So, I agree with JackL, decide ahead of time how the group will manage itself on the water. If it’s a big group, I’d make sure folks buddied up rather than try and count heads on the water.
n/a - u asked about solo
sorry, lost track of your question.
I paddle solo most of the time, but not much at night. When I do it is mostly on trips I started in light and then watched the sun go down. Very rare for me to start a trip in the dark.
Well, there are those “lark” trips, when I’m camped next to water, and it just looks so inviting I hop in the boat and go out. But they tend to be shorter trips.
One such trip I went out of Shad Landing and paddled upriver for an hour. The weather was benign, the water peaceful, it was late and the end of a long day. Coming back my eyes kept closing and I’d do the head jerk, falling asleep thing. I got scared that’d I’d fall out completely. I assume if I rolled into the water, it would wake me up. I was glad to get back without testing that assumption.
Nav light, strobe, bilge pump, PFD…do I have to continue?..go prepared, go visible, and use your god given common sense…I have an amber battery powered strobe that I put on shore facing the water to help find the takeout upon return, but nothing beats a little common sense…periodically, turn around and study your back track …things will look different on the return.
I turn the lights off, paddle and glide, paddle and glide…when you get still and eliminate the sounds of the paddle, rustle of the pfd and skirt, etc., you will become aware of all that is occuring around you, and there is plenty going on…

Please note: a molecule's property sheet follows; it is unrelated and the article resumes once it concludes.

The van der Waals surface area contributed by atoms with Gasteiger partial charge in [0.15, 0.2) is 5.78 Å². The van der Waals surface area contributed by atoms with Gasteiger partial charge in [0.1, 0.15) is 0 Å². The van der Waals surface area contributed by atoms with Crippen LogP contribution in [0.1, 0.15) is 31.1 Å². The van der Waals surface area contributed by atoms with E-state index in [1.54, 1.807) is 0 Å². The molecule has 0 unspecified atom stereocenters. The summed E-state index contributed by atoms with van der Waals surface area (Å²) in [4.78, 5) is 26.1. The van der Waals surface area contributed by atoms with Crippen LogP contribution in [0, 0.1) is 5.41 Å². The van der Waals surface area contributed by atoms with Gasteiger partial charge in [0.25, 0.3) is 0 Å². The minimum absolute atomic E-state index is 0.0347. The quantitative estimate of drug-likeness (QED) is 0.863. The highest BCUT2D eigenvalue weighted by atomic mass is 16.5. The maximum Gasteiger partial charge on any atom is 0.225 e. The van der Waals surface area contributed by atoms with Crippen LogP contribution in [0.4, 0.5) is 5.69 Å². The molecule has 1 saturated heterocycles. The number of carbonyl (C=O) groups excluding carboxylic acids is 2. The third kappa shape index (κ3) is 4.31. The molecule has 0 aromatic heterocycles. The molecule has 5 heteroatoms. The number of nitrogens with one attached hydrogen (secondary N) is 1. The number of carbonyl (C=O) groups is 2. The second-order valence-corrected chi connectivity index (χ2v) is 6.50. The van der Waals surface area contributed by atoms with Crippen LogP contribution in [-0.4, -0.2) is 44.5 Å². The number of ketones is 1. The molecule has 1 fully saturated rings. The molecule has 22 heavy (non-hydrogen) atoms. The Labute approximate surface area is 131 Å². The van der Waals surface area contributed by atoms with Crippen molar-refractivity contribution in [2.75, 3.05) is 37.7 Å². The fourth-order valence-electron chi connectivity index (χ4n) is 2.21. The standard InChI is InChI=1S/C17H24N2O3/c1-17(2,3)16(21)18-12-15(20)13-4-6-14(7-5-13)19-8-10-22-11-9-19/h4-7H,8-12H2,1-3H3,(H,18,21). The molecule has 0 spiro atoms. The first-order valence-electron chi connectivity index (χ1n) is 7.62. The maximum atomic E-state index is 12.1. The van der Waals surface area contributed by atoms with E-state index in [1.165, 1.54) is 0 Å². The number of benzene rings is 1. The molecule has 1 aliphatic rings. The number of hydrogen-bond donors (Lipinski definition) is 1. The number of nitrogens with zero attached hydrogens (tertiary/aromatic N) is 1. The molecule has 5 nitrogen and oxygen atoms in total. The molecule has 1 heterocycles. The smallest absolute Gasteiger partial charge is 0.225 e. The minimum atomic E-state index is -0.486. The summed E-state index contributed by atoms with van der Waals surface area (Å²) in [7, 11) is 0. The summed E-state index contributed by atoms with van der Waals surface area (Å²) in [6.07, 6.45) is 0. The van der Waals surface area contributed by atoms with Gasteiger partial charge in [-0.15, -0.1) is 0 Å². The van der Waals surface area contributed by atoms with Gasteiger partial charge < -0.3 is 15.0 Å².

For me it’s pretty simple
I never needed to get accustomed to the idea of paddling at night since I'd been fishing on lakes and ponds "forever". I'm about as likely to paddle (or row) at night as in the daytime, and when long working hours followed by too much "catching-up" on sleep have messed with my daily patterns, I've headed out at two or three in the morning without thinking it unusual.
The neatest thing is just how aware you can be of all the stuff going on around you even though you can't see nearly as well or in the same way as in the daytime. Nighttime is full of sounds, from insect calls to squabbling raccoons. A few paddlers I know could really benefit from night paddling too, assuming that they have any interest in listening to nature, as it might finally give them a reason to stop splashing the paddle. One can really appreciate quiet technique on a still night, when all sounds, both near and distant, seem to be amplified.
I've had a few difficulties and inconveniences at night, but these have been far outweighed by the marvelous sights, sounds, "feelings" (hard-to-quantify things you get from the weather and surroundings, etc.), and other things that can only be experienced at night. Also, my list of nighttime wildlife sightings and "hearings" is getting pretty long.